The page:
For us to utilize “integrated services” including voice and non-voice communications and the use of some new media, such as facsimile in offices and home, the following features must be provided for user-network interfaces :
- Different services for each call
- A switching mode (packet switched/circuit switched function) can be selected.
- The data transmission speed can be selected.
- A plural number of terminals can be concurrently connected.
- The portability of terminals can be ensured.
2) Basic Structure of User-Network Interface.
The basic conditions for structuring the user-network interface that satisfy the preceding requirements can be summarized into the following three points :
- Multi services
- Common use of various services telephone/non-telephone and existing/new services. As shown in Fig.12, ISDN termianls, personal computers, FAX machines, etc. are connected to S/T points to offer various services.
- Multi points
- Up to eight (8) terminals can be connected to one (1) NT as well as point to point connection.
- Fig 14 shows the multi points connection.
- Terminals can be carried from place to place and connected to different sockets for use, just as home electrical appliances can be carried around and plugged into AC outlets.
3) Channel Classification
Various channels can be used to transmit information between a terminal and the switching system. These include B, D and H channels. Each channel has a different bit rate and information carrying attributes.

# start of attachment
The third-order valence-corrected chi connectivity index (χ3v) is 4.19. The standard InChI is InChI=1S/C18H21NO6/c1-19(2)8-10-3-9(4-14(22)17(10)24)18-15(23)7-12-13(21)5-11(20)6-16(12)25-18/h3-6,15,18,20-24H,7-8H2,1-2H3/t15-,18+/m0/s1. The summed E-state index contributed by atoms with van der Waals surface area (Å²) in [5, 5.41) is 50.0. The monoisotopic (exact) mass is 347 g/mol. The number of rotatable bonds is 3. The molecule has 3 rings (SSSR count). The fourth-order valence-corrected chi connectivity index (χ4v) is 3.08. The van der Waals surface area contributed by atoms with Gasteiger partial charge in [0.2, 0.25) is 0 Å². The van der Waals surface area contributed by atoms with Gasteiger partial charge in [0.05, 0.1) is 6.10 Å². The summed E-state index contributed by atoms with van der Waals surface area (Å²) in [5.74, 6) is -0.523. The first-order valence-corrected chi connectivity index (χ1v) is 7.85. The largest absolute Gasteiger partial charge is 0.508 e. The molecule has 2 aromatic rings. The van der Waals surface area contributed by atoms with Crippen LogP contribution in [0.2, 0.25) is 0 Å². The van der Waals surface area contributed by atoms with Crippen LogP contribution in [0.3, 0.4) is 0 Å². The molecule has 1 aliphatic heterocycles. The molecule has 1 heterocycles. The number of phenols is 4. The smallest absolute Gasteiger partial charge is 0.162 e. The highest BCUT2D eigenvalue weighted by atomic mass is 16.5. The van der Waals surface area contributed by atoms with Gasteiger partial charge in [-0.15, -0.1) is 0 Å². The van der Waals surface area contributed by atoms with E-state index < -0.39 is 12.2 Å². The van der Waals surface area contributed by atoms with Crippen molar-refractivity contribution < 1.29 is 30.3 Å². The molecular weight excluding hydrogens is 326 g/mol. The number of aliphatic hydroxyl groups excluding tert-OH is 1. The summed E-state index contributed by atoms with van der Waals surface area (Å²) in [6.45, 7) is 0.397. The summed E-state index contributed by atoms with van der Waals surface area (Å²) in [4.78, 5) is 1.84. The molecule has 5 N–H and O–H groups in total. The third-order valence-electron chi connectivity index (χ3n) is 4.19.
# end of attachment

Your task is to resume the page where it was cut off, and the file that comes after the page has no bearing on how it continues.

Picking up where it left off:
- The B-channel carries user information such as voice and packet data at a rate of 64 kbps. However, the B-channel does not carry signaling information.
- The D-channel interface carries mainly signaling information such as originating or terminating subscriber number, call origination and disconnect signals for circuit switching and packet switched user data at 16 kbps or 64 kbps.
- The D-channel also permits multiple logical channels to be established for use in packet communications.
- The H-channel carries high-speed user information such as high-speed facsimile, video, high-speed data, etc. H channels do not carry signaling information for circuit switching by the ISDN.
- Table 1 outlines these three channel types and characteristics.
Table 1: Channel Types and Characteristics
|Channel Type||Bit Rate||Function|
|B||64 kbps||· To carry user information
· Circuit switchingmode and packet switching mode
|· To carry signaling information for circuit switching|
|H||H0: 384 kbps
H11: 1536 kbps
H12: 1920 kbps
|· To carry high-speed packet data such as facsimile and video
· An H channel does not carry signaling information for circuit switching by the ISDN
|Note :||· H0 : 64K X 6 = 384 kbps
· H11 : 64K X 24 = 1536 kbps
· H12 : 64K X 30 = 1920 kbps
3) Typical Interface Structures
- Basic Interface
- This interface is primarily for home use.
- The basic interface is set at a transmission speed of 144 kbps. This provides two (2) 64 kbps B-channels for user information exchange and a 16 kbps D-channel for signaling and control. The interface is thus referred to as 2B+D.
Fig.15 shows the basic interface structure.
- Primary Group Interface
- These interfaces are primarily for business use. The primary group interface for the ATT system consists of a 1.544 Mbps line. This line can thus provide up to 23 B-channels at 64 kbps and a single D-channel at 64 kbps.
- In Europe and other countries using CEPT system standards, the primary group is 2.048 Mbps and the interface is 30B-channels and single 64 kbps D-channel. This line is used for PABX etc.
- Fig 16 shows the primary group interface structure.
- Table 2 shows the typical user network interface structure.